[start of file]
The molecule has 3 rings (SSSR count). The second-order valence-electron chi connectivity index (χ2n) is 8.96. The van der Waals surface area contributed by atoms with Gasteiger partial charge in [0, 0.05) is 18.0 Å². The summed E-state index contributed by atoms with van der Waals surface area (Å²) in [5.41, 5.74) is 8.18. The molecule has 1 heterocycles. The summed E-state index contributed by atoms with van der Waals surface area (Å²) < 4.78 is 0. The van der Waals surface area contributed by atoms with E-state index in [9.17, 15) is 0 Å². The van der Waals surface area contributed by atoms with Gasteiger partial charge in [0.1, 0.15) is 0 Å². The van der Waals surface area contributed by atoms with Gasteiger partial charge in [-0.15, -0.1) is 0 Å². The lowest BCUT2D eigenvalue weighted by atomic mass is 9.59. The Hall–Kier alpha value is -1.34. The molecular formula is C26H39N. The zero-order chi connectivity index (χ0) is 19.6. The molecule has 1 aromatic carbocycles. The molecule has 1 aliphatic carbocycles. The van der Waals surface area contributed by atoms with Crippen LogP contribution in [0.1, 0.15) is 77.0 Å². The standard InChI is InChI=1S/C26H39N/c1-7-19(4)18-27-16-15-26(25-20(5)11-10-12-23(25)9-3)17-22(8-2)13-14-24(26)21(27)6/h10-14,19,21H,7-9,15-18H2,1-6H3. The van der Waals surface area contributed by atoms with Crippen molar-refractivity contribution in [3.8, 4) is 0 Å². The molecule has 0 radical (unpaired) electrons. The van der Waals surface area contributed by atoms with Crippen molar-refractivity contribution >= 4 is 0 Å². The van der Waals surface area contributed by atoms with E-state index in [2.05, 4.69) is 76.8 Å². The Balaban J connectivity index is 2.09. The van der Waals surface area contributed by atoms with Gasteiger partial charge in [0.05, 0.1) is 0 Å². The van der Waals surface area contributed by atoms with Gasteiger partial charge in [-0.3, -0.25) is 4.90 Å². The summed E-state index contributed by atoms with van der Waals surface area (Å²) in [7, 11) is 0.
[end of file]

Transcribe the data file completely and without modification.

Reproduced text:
The molecule has 3 rings (SSSR count). The second-order valence-electron chi connectivity index (χ2n) is 8.96. The van der Waals surface area contributed by atoms with Gasteiger partial charge in [0, 0.05) is 18.0 Å². The summed E-state index contributed by atoms with van der Waals surface area (Å²) in [5.41, 5.74) is 8.18. The molecule has 1 heterocycles. The summed E-state index contributed by atoms with van der Waals surface area (Å²) < 4.78 is 0. The van der Waals surface area contributed by atoms with E-state index in [9.17, 15) is 0 Å². The van der Waals surface area contributed by atoms with Gasteiger partial charge in [0.1, 0.15) is 0 Å². The van der Waals surface area contributed by atoms with Gasteiger partial charge in [-0.15, -0.1) is 0 Å². The lowest BCUT2D eigenvalue weighted by atomic mass is 9.59. The Hall–Kier alpha value is -1.34. The molecular formula is C26H39N. The zero-order chi connectivity index (χ0) is 19.6. The molecule has 1 aromatic carbocycles. The molecule has 1 aliphatic carbocycles. The van der Waals surface area contributed by atoms with Crippen LogP contribution in [0.1, 0.15) is 77.0 Å². The standard InChI is InChI=1S/C26H39N/c1-7-19(4)18-27-16-15-26(25-20(5)11-10-12-23(25)9-3)17-22(8-2)13-14-24(26)21(27)6/h10-14,19,21H,7-9,15-18H2,1-6H3. The van der Waals surface area contributed by atoms with Crippen molar-refractivity contribution in [3.8, 4) is 0 Å². The molecule has 0 radical (unpaired) electrons. The van der Waals surface area contributed by atoms with Crippen molar-refractivity contribution >= 4 is 0 Å². The van der Waals surface area contributed by atoms with E-state index in [2.05, 4.69) is 76.8 Å². The Balaban J connectivity index is 2.09. The van der Waals surface area contributed by atoms with Gasteiger partial charge in [0.05, 0.1) is 0 Å². The van der Waals surface area contributed by atoms with Gasteiger partial charge in [-0.3, -0.25) is 4.90 Å². The summed E-state index contributed by atoms with van der Waals surface area (Å²) in [7, 11) is 0.